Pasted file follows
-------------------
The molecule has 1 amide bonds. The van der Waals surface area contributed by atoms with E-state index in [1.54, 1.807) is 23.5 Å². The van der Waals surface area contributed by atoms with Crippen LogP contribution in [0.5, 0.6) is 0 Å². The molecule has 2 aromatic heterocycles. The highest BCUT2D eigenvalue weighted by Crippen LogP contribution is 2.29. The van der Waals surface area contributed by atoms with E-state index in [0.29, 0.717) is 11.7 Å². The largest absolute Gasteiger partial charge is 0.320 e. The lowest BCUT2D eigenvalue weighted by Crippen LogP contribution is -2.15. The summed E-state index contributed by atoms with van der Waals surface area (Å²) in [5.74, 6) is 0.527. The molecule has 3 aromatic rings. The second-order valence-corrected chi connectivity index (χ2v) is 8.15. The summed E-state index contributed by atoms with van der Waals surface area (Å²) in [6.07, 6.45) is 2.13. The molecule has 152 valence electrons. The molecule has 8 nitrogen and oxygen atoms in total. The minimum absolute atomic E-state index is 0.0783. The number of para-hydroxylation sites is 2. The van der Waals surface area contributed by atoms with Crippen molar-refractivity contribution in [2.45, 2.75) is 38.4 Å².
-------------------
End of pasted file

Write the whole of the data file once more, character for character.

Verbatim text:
The molecule has 1 amide bonds. The van der Waals surface area contributed by atoms with E-state index in [1.54, 1.807) is 23.5 Å². The van der Waals surface area contributed by atoms with Crippen LogP contribution in [0.5, 0.6) is 0 Å². The molecule has 2 aromatic heterocycles. The highest BCUT2D eigenvalue weighted by Crippen LogP contribution is 2.29. The van der Waals surface area contributed by atoms with E-state index in [0.29, 0.717) is 11.7 Å². The largest absolute Gasteiger partial charge is 0.320 e. The lowest BCUT2D eigenvalue weighted by Crippen LogP contribution is -2.15. The summed E-state index contributed by atoms with van der Waals surface area (Å²) in [5.74, 6) is 0.527. The molecule has 3 aromatic rings. The second-order valence-corrected chi connectivity index (χ2v) is 8.15. The summed E-state index contributed by atoms with van der Waals surface area (Å²) in [6.07, 6.45) is 2.13. The molecule has 152 valence electrons. The molecule has 8 nitrogen and oxygen atoms in total. The minimum absolute atomic E-state index is 0.0783. The number of para-hydroxylation sites is 2. The van der Waals surface area contributed by atoms with Crippen molar-refractivity contribution in [2.45, 2.75) is 38.4 Å².